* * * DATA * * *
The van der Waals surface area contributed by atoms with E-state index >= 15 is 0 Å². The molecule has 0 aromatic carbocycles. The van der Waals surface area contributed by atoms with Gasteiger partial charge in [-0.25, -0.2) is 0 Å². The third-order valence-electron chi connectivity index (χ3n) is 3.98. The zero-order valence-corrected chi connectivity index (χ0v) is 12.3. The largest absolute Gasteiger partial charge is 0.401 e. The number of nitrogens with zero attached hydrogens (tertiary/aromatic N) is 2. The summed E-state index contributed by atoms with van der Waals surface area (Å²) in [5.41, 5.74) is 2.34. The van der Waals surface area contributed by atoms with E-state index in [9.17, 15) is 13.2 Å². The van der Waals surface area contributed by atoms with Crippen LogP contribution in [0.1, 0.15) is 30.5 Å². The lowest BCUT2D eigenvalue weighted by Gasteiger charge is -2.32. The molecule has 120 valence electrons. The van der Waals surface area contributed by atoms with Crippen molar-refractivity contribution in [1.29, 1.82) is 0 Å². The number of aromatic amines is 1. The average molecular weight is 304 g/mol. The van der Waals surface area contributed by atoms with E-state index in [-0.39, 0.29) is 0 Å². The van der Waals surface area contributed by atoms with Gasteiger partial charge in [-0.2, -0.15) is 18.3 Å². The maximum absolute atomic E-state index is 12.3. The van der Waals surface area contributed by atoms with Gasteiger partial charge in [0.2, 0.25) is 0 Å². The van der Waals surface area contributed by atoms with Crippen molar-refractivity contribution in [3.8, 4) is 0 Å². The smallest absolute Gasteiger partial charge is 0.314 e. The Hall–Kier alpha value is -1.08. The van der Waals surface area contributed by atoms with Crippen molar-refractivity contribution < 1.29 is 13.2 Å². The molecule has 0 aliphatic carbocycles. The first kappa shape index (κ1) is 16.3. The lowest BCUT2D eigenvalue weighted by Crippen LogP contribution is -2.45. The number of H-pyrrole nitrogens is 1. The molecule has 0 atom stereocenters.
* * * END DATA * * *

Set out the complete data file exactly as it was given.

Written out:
The van der Waals surface area contributed by atoms with E-state index >= 15 is 0 Å². The molecule has 0 aromatic carbocycles. The van der Waals surface area contributed by atoms with Gasteiger partial charge in [-0.25, -0.2) is 0 Å². The third-order valence-electron chi connectivity index (χ3n) is 3.98. The zero-order valence-corrected chi connectivity index (χ0v) is 12.3. The largest absolute Gasteiger partial charge is 0.401 e. The number of nitrogens with zero attached hydrogens (tertiary/aromatic N) is 2. The summed E-state index contributed by atoms with van der Waals surface area (Å²) in [5.41, 5.74) is 2.34. The van der Waals surface area contributed by atoms with E-state index in [9.17, 15) is 13.2 Å². The van der Waals surface area contributed by atoms with Crippen LogP contribution in [0.1, 0.15) is 30.5 Å². The lowest BCUT2D eigenvalue weighted by Gasteiger charge is -2.32. The molecule has 120 valence electrons. The van der Waals surface area contributed by atoms with Crippen molar-refractivity contribution in [1.29, 1.82) is 0 Å². The number of aromatic amines is 1. The average molecular weight is 304 g/mol. The van der Waals surface area contributed by atoms with E-state index in [-0.39, 0.29) is 0 Å². The van der Waals surface area contributed by atoms with Gasteiger partial charge in [-0.2, -0.15) is 18.3 Å². The maximum absolute atomic E-state index is 12.3. The van der Waals surface area contributed by atoms with Gasteiger partial charge in [0.2, 0.25) is 0 Å². The van der Waals surface area contributed by atoms with Crippen molar-refractivity contribution in [3.8, 4) is 0 Å². The smallest absolute Gasteiger partial charge is 0.314 e. The Hall–Kier alpha value is -1.08. The van der Waals surface area contributed by atoms with Crippen molar-refractivity contribution < 1.29 is 13.2 Å². The molecule has 0 aliphatic carbocycles. The first kappa shape index (κ1) is 16.3. The lowest BCUT2D eigenvalue weighted by Crippen LogP contribution is -2.45. The number of H-pyrrole nitrogens is 1. The molecule has 0 atom stereocenters.